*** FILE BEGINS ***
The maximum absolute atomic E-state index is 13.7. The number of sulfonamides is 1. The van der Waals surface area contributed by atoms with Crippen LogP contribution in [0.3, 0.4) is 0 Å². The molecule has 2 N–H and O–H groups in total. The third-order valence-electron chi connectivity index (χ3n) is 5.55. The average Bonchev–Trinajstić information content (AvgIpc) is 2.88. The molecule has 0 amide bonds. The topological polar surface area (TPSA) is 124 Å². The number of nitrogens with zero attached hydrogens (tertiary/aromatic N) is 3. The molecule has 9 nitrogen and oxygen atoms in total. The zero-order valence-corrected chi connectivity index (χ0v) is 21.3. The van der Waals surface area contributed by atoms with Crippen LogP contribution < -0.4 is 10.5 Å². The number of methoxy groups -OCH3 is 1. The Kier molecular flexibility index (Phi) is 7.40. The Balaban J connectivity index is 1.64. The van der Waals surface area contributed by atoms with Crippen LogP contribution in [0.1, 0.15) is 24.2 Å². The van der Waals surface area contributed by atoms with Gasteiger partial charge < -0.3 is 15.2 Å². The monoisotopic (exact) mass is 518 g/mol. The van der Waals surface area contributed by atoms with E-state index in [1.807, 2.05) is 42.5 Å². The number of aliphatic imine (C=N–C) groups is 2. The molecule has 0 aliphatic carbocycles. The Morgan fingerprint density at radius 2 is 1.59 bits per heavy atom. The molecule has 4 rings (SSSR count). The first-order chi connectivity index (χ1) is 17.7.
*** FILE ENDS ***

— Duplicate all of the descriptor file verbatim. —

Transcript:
The maximum absolute atomic E-state index is 13.7. The number of sulfonamides is 1. The van der Waals surface area contributed by atoms with Crippen LogP contribution in [0.3, 0.4) is 0 Å². The molecule has 2 N–H and O–H groups in total. The third-order valence-electron chi connectivity index (χ3n) is 5.55. The average Bonchev–Trinajstić information content (AvgIpc) is 2.88. The molecule has 0 amide bonds. The topological polar surface area (TPSA) is 124 Å². The number of nitrogens with zero attached hydrogens (tertiary/aromatic N) is 3. The molecule has 9 nitrogen and oxygen atoms in total. The zero-order valence-corrected chi connectivity index (χ0v) is 21.3. The van der Waals surface area contributed by atoms with Crippen LogP contribution < -0.4 is 10.5 Å². The number of methoxy groups -OCH3 is 1. The Kier molecular flexibility index (Phi) is 7.40. The Balaban J connectivity index is 1.64. The van der Waals surface area contributed by atoms with Crippen LogP contribution in [0.1, 0.15) is 24.2 Å². The van der Waals surface area contributed by atoms with Gasteiger partial charge < -0.3 is 15.2 Å². The monoisotopic (exact) mass is 518 g/mol. The van der Waals surface area contributed by atoms with E-state index in [1.807, 2.05) is 42.5 Å². The number of aliphatic imine (C=N–C) groups is 2. The molecule has 0 aliphatic carbocycles. The Morgan fingerprint density at radius 2 is 1.59 bits per heavy atom. The molecule has 4 rings (SSSR count). The first-order chi connectivity index (χ1) is 17.7.